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His Company Makes Speakers. Now He's Speaking Out, Opposing Tariffs

Dan Digre, who owns a Minnesota factory, Misco, that makes speakers, says tariffs are hurting his ability to compete.
Courtesy of Michael Everett/Misco
Dan Digre, who owns a Minnesota factory, Misco, that makes speakers, says tariffs are hurting his ability to compete.

Updated at 10:27 a.m. ET

The Misco speaker company in St. Paul, Minn., is celebrating its 70th anniversary this year. But the company's future is uncertain — a result of the trade war between the U.S. and China.

Dan Digre's dad started Misco after serving in World War II.

"He was a B-17 radio operator and came back to the United States and married a woman with a bad radio," Digre says. "Turned out the radio wasn't bad but the speaker was bad, so he started his own speaker repair business."

Today, Misco employs about 100 people in the Twin Cities and manufactures a wide variety of speakers for musicians, home theater buffs, even drive-through restaurants.

Digre, who's now the company's president, says there used to be a substantial speaker industry in the United States. But over the past two decades, most manufactures moved offshore. And their suppliers moved with them.

"Either suppliers went to China or they probably went out of business," Digre says.

His factory is still in Minnesota, but it depends on some components imported from China. Since last fall, the company has had to pay tariffs on those components — tariffs that are now 25%. Ironically, if Digre built whole speakers in China, like some of his competitors do, he'd have to pay only a 15% import tax.

Digre has tried passing some of his tariff bill on to customers, and he has asked component suppliers for a tariff discount. But the company has had to absorb most of the extra cost itself.

"It comes out of our bottom line," Digre says. "And that's the money that we need to be reinvesting in new technology, in new products — all of the things that makes your business competitive in a global economy."

Every time Digre imports components from China, he gets a bill from U.S. Customs and Border Protection saying how much he owes in tariffs.

"A surprising number of people that I talk to — you know, smart, intelligent, well-read people — think that somehow China is paying the tariffs," Digre says.

Perhaps that's because President Trump keeps making that claim. Recently, Trump told Fox News he's in no hurry to make a deal with Chinese President Xi Jinping.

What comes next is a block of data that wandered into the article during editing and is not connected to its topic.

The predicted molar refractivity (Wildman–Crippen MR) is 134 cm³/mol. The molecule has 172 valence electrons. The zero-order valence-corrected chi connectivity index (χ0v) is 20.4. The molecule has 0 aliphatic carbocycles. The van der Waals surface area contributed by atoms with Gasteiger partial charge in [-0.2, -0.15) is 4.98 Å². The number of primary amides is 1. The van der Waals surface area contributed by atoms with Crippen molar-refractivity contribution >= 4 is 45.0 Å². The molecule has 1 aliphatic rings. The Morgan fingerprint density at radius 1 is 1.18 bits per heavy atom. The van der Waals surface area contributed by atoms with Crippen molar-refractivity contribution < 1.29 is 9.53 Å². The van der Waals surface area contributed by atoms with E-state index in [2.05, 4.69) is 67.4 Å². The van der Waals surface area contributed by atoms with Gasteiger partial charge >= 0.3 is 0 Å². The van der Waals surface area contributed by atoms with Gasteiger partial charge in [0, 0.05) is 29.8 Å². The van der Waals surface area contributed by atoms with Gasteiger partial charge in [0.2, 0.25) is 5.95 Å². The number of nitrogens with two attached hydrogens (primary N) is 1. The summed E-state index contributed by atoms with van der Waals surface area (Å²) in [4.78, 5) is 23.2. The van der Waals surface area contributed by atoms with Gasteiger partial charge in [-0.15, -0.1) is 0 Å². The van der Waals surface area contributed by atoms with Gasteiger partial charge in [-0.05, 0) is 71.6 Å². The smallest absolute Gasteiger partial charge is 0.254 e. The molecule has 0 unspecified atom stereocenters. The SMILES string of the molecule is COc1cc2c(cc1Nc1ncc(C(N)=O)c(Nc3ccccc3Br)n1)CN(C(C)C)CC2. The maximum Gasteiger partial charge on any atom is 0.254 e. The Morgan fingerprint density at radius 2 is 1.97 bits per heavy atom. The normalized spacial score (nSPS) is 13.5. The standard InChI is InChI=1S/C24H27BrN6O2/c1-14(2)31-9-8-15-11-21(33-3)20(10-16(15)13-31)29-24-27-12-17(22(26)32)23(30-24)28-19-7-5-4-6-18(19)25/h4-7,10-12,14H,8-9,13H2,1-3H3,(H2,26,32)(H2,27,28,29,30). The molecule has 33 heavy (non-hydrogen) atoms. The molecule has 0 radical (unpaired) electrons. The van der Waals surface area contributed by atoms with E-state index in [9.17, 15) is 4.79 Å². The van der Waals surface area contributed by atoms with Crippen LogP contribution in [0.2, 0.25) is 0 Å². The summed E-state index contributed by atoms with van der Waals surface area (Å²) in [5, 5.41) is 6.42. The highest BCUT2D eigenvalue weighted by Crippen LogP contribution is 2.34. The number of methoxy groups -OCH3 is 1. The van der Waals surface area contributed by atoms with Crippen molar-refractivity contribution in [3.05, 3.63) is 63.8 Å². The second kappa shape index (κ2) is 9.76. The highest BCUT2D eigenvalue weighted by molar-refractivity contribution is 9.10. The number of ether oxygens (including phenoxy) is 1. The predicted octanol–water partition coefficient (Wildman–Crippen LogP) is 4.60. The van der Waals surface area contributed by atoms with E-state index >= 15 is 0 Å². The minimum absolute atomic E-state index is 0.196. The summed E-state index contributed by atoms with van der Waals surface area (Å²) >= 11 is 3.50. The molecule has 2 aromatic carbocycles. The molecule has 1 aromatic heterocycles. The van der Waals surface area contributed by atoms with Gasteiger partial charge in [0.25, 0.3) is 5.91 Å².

"He wants to make it much more than I want to make it," Trump said. "I'm not anxious to make it. We're taking in hundreds of billions of dollars in tariffs."

The actual tariff bill is tens of billions of dollars, not hundreds of billions. And for China to absorb that cost, researchers at the Federal Reserve Bank of New York said last week that Chinese suppliers would have to cut their prices by about 20%. So far, the price of Chinese imports has fallen just 2%.

Americans are paying the rest.

"This is a tax that is not on foreigners. This is a tax on our own people," Rep. Jim Cooper, D-Tenn., complained at a recent congressional briefing. "This is a tax unilaterally imposed by the executive branch."

The trade war has contributed to a slowdown in manufacturing in recent months. U.S. factory activity has declined for four consecutive months.

At his speaker factory in Minnesota, Digre says the higher cost of components is only part of the problem.

"A tweet could come out this afternoon that could dramatically change a tariff rate," he said.

Uncertainty over tariffs and other trade policy has left businesspeople wary of spending money in recent months. Business investment fell at a 2.7% rate in the third quarter. Digre says the longer the tariffs remain in place, the more that decisions and investments are postponed.

"That's, I think, one of the drags that American businesses are feeling right now," Digre says. "None of us know what it's going to look like in a year, in two years, even two weeks."

This week, Digre is traveling to the Philippines to look for alternative components he could buy without having to pay a tariff. It's a costly and time-consuming process.

"We're trying to keep building speakers here in the U.S., but there's only a couple of us left in the country to do it," Digre says. "And if these tariffs go on a lot longer, I don't know if there will be anybody left in this country to do it."

Ultimately, Digre says, he might have to move his whole factory overseas — exactly the opposite of what the president said he wanted when he started this trade war.

Copyright 2021 NPR. To see more, visit

Scott Horsley is NPR's Chief Economics Correspondent. He reports on ups and downs in the national economy as well as fault lines between booming and busting communities.
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